Airports are bizarre places. But if you think about it, they’re not nearly bizarre enough. Especially as we move towards a more globalized culture, we appreciate less and less of the extreme differences, both geographic and cultural, that flying from A to B can provide. We walk out of one rickety airport ramp and arrive in another rickety airport ramp that looks almost exactly the same. Miku Dixit, a recent architecture grad at Princeton, hopes to add new drama and context to the places we visit when we’re in-transit through a series of proposals in his masters thesis "Extraterrioriality."
The increase in the number of worldwide travelers, as large populations in India and China move towards the middle class, caused Dixit to look at flight as a different kind of experience, not the duty-free-shopping-with-a-Burger King experience we have now. "This thesis proposes a redefinition of the gate and concourse to one that embraces the strangeness, perversity and sublimity inherent to these spaces as the primary driver of an architectural response," writes Dixit in his statement. Unlike, say, a border crossing, where you know exactly where you pass between one country and another, the borders between airports are much more tenuous. The "property lines," Dixit argues, exist at an architectural scale—the jetways, the platforms, the terminals that have zero bearing on your location. They look the same pretty much everywhere you go, and they don’t have any real sense of departure or arrival.
Using the unique "topological and architectural potential" of an airport border crossing, Dixit rethinks the thresholds between "local and the global, land and air, architecture and machine." Dixit’s proposal asks for contextually specific appendages to existing airport terminals that beautifully prepare us for the fact that we’re about to experience flight—no more of those dinky and uninventive ramps that we usually trudge along from the terminal to the plane. Plus, all of these proposals would save airports time and space, as Dixit has also considered the flow of air traffic pulling in and out of the gates.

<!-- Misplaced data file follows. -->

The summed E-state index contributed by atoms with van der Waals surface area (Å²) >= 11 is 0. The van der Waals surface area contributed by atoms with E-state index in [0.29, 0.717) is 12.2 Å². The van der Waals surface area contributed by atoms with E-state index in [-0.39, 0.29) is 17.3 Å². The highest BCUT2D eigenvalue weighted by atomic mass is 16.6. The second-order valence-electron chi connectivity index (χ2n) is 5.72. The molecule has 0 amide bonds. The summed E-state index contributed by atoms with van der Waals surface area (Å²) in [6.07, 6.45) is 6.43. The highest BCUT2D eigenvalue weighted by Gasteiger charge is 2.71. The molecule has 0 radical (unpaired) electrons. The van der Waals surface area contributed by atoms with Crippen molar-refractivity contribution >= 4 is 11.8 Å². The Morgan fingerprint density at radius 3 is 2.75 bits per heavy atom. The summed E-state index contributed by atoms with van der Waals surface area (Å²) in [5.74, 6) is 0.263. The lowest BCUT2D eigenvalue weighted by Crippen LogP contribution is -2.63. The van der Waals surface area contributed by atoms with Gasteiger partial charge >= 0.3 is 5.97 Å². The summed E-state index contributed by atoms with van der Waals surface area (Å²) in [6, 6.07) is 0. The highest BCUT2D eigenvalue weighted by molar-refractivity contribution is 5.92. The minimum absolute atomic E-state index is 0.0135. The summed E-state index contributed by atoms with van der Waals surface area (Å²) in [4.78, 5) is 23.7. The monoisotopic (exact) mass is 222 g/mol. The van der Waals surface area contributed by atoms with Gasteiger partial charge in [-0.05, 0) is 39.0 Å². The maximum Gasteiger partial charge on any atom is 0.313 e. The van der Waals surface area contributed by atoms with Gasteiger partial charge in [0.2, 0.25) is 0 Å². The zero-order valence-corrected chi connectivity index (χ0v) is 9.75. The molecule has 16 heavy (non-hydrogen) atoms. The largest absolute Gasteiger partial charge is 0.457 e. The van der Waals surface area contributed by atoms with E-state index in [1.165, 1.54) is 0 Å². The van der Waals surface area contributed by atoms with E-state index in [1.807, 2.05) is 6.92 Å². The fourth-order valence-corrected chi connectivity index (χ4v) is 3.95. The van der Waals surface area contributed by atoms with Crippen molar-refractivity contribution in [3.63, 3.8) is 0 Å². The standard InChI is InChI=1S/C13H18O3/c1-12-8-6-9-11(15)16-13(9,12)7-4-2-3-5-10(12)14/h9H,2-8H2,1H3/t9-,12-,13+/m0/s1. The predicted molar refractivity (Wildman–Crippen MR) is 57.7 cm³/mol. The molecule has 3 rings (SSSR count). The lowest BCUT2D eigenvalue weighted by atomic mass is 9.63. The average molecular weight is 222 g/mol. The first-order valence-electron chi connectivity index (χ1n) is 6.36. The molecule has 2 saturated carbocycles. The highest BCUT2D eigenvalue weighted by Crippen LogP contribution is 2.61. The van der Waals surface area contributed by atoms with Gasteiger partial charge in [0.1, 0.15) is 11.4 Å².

Using the real-life layouts of three airports—Chicago (city of the 20th century), Beijing (city of the 21st century), and a layover in Frankfurt—Dixit’s architectural proposals transform the passenger’s relationship to the plane itself. In Chicago, an entirely new terminal allows the planes to navigate a series of cutouts in the building and dock directly adjacent to the terminal, more like a train pulling into a station. In Frankfurt, planes pull into the terminal head-in, eliminating the jetway and allowing a greater connection to the size and form of the plane. And in Beijing, where a new airport offers plenty of space to play, Dixit proposes a fanciful hangar-like space where people can walk the length of the plane before boarding.
It’s interesting to see attention paid to these in-between spaces since the current overly beige, overly cramped, overly plastic environments just seem to amplify the fact that we’re stressed, cranky, tired, and late. Perhaps some kind of contextual introduction to the fact that we’re climbing into a massive feat of engineering will make us a bit more excited, or maybe awed, about the journey before us. And maybe even bring some glamour back to the experience of flight.
[Top image via Miku Dixit]